5 Powerful Tips for Improved Mental Health in Animal Welfare

By Sara Miller

Sara Miller | October 14th, 2021

Compassion fatigue and burnout are among the mental health concerns familiar to animal welfare professionals. They are very common in this industry, which is why it is critical to be mindful of your mental health. We've gathered five powerful tips to help.


1. Use your paid time off (PTO).

If you have PTO available, take time off from work, and truly unplug. Sometimes, especially when a shelter is short staffed, or intake is high, it can feel overwhelming to take time off—like the animals need you and there’s no one else to help.

We get it. We've been there. But taking breaks for yourself makes you better for the animals, your team, and the community you serve.

You work hard. Rest is necessary to your longevity in this field. Take it.


2. Set healthy boundaries.

Give yourself a healthy work-life balance. Only you can set boundaries for yourself and setting those boundaries will teach your coworkers and supervisor what your limits are.

If you’re able in your role, do not check email after a certain time of day. This can be hard because checking email becomes habitual, like checking social media. A great way to set that boundary with yourself is not logging into your work account on your phone and putting your work computer away when you’re done for the day.

Another aspect of setting healthy boundaries is making it clear when you’ve got too much on your plate. Manage up with your boss when you need help prioritizing your to-do list. If you don’t have help, are there parts of your job that could be done with volunteer support?

Think about what you need to be the most successful, balanced, and happy in your role—and take steps every week to get there. If you’d like to learn more about setting boundaries, we like the book Boundaries: When to Say Yes, How to Say No to Take Control of Your Life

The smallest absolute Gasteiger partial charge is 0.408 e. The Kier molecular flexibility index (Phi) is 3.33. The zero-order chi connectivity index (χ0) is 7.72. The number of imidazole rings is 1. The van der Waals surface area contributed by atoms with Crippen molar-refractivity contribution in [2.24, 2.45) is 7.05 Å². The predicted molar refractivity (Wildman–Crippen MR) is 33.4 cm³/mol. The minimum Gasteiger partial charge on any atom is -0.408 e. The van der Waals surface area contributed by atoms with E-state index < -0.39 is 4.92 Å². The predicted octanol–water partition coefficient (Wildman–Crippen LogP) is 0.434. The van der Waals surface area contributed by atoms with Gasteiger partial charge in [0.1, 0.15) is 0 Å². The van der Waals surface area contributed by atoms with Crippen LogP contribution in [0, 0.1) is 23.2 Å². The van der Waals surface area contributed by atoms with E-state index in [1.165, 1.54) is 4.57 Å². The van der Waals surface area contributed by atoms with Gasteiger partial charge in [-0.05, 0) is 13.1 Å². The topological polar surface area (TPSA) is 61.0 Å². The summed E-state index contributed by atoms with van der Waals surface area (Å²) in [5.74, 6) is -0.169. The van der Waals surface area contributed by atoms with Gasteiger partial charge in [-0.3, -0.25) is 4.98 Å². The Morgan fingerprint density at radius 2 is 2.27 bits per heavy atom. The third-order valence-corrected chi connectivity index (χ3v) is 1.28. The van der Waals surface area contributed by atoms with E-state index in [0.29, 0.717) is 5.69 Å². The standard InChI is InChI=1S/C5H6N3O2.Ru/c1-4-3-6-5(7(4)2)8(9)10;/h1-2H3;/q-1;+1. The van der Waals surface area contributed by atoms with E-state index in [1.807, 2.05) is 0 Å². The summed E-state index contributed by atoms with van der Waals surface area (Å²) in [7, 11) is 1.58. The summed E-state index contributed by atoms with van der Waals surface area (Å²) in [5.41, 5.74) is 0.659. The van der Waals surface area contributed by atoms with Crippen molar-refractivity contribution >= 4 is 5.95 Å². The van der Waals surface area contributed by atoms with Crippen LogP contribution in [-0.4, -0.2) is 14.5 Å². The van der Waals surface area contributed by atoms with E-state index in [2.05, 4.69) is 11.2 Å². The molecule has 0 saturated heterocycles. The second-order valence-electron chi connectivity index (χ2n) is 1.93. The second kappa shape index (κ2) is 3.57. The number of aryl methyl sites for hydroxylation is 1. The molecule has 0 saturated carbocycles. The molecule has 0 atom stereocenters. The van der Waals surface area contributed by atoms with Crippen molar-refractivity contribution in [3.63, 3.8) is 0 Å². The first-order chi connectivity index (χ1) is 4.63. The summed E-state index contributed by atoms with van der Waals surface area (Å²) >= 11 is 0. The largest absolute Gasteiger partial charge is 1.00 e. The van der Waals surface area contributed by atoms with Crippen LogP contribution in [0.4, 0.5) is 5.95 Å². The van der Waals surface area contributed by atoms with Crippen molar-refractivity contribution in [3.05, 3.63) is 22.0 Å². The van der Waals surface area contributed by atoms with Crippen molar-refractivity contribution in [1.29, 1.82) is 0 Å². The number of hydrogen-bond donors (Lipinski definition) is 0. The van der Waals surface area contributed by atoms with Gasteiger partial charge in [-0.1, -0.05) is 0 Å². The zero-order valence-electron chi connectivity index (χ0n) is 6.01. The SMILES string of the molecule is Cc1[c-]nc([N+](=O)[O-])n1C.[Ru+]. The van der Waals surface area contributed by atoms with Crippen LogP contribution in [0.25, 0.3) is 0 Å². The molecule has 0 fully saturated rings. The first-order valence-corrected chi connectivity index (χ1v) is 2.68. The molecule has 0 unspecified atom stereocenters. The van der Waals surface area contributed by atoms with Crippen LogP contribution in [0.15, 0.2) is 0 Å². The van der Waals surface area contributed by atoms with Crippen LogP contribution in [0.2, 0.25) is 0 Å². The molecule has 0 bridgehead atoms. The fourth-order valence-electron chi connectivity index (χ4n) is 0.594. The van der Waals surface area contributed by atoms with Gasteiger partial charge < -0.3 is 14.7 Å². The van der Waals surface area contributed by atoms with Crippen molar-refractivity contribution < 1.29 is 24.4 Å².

3. Practice self care regularly.

Self care means taking care of yourself, for the sake of your physical, mental, and emotional well-being.

Self care isn’t selfish, it allows you to show up in your life (and therefore your work!) as the best version of yourself. Practicing self care, while not a cure, can be a helpful preventative or coping skill for those that are feeling overwhelmed.

What does self care look like? It can be a lot of different things. The most important is selecting self care that is effective for you. This could look like meditating in the morning when you wake up, walking in the evening with your family or your dog, or reading a book. It could also look like a dance party alone in your living room, a hot shower, or a “just because” drive.

Some of the tips we’ve shared could also be considered self care, such as setting healthy boundaries and taking time off. Ultimately, self care is about taking care of yourself so you can show up as the best version of yourself.


4. Leaders! Create a mental health-friendly environment.

As a leader, you must set your employees up for success at your organization by creating an open and mental health-friendly environment.

Destigmatizing mental health is key to opening up the floor for important conversations, such as when an employee is struggling with their mental health. This article from the Harvard Business Review is a great place to start.


5. Check in with your coworkers.

This line of work is hard! Check in on your team and support each other. If you’re overwhelmed, others probably are too. Ask people how they’re doing and listen to them. Be vulnerable with people and others will share too.

One great way to get started with this is creating a shoutout spot in your organization to celebrate specific moments of hard work and commit to acknowledging a specific number of people every week. Give people the benefit of the doubt that they’re doing their best and try to think from their perspective.

Everyone has a different sized plate. Give your coworkers space to be human.

On that note, don’t forget to give yourself space to be human. Take care of your mental health. Lean into practicing self care regularly, and building a healthy work environment. Don't be afraid to seek out professional help, either—whether in person, or using a teletherapist, or via an app.

And don’t forget, you are not alone in this work.



Sara Miller is the Digital Marketing Specialist for American Pets Alive! and Human Animal Support Services. She is the queen of puns behind the Collaborate and Learn newsletter. Outside of her work with AmPA! and HASS, Sara teaches about self care and shares about her own experiences with mental health on her podcast, The Self Care Lifestyle.


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